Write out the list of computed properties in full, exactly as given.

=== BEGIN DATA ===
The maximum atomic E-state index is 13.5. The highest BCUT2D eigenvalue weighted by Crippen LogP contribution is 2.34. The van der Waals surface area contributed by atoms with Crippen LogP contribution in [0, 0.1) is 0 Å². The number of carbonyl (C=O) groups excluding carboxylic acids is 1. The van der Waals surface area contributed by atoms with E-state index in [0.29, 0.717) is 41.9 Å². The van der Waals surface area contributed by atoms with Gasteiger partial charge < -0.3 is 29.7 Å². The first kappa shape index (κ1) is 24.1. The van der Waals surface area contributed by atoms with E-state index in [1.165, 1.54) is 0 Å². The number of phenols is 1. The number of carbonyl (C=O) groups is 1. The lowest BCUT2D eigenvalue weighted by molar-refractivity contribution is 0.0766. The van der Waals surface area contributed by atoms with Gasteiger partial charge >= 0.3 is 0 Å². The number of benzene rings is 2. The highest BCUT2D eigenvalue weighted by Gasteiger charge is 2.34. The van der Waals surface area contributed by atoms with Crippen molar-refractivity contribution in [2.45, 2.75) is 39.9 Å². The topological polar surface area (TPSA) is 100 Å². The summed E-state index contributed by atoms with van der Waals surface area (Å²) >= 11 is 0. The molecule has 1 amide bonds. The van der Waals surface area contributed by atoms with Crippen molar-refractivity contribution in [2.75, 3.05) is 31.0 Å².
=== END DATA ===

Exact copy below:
The maximum atomic E-state index is 13.5. The highest BCUT2D eigenvalue weighted by Crippen LogP contribution is 2.34. The van der Waals surface area contributed by atoms with Crippen LogP contribution in [0, 0.1) is 0 Å². The number of carbonyl (C=O) groups excluding carboxylic acids is 1. The van der Waals surface area contributed by atoms with E-state index in [0.29, 0.717) is 41.9 Å². The van der Waals surface area contributed by atoms with Gasteiger partial charge < -0.3 is 29.7 Å². The first kappa shape index (κ1) is 24.1. The van der Waals surface area contributed by atoms with E-state index in [1.165, 1.54) is 0 Å². The number of phenols is 1. The number of carbonyl (C=O) groups is 1. The lowest BCUT2D eigenvalue weighted by molar-refractivity contribution is 0.0766. The van der Waals surface area contributed by atoms with Gasteiger partial charge >= 0.3 is 0 Å². The number of benzene rings is 2. The highest BCUT2D eigenvalue weighted by Gasteiger charge is 2.34. The van der Waals surface area contributed by atoms with Crippen molar-refractivity contribution in [2.45, 2.75) is 39.9 Å². The topological polar surface area (TPSA) is 100 Å². The summed E-state index contributed by atoms with van der Waals surface area (Å²) >= 11 is 0. The molecule has 1 amide bonds. The van der Waals surface area contributed by atoms with Crippen molar-refractivity contribution in [2.75, 3.05) is 31.0 Å².